Software engineering services with love and thought:
  • Solving complex challenges
  • Keeping it simple and valuable
  • Investigating tricky cases
    with attention to detail and feedback
  • Proposing ideas and technologies proactively
  • Documenting in a simple but comprehensive way
  • Building software from scratch and maintaining it
  • Tuning performance and reliability
  • Reviewing the code with hands-on suggestions
  • Answering questions and learning all the time
Skills: Please explore this website to find more.
Jan 2023 - now
Oct 2021 - Dec 2022
Nov 2017 - Sep 2021
Feb 2014 - Oct 2017
TestFlight and 8 more
In chronological order:
Open source:
19 python packages, one is critical

I also deeply agree with Alex Sadler, who said: "what matters is peer review, experience and understanding your objective".

These principles are very generic, hence timeless. Three first principles in the list above are ordered by priority. E.g. if making it DRY breaks the KISS severely, then ditch the DRY.

Once I found a code which was begging to make it DRY. I tried, added a dozen of parameters to make it happen. Found it became so complex, that I'd better revert it. Another senior engineer found I'm OK to keep it not DRY (a really unusual situation) and said like nah, I'll make it happen, I'm sure. After some time he reverted it too.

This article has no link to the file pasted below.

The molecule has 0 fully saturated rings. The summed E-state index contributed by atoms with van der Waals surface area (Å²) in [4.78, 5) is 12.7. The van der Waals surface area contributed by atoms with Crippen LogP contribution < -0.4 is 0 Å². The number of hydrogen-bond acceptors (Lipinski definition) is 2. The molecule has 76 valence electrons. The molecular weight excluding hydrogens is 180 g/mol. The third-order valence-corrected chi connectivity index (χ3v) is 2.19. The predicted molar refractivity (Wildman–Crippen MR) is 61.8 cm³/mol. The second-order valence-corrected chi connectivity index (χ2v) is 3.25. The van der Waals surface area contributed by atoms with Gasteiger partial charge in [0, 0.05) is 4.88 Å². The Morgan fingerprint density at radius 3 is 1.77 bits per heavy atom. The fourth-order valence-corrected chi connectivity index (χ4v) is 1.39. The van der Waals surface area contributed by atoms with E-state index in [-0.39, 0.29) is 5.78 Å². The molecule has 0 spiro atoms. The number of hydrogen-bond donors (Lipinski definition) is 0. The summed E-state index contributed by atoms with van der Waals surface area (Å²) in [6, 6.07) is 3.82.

The main idea I've got from the Code Complete by Steve McConnell was: fight the complexity.

It's simple to create a complex code. It's complex to create a simple code. The same goes for UX.

But the value for the user actually beats even KISS: what's the profit from KISS, if the change doesn't bring a value to the user at all?

Improving the codebase should get the features to the user faster and with less bugs, as in replacing boilerplate Python code with Hasura or switching to TypeGraphQL Prisma.

We should build, measure (saying no to vanity metrics), and learn from this feedback data - to find what to build next and what to throw away. One great book I recommend is The Lean Startup by Eric Ries, valuable both for intrapreneurs and entrepreneurs.

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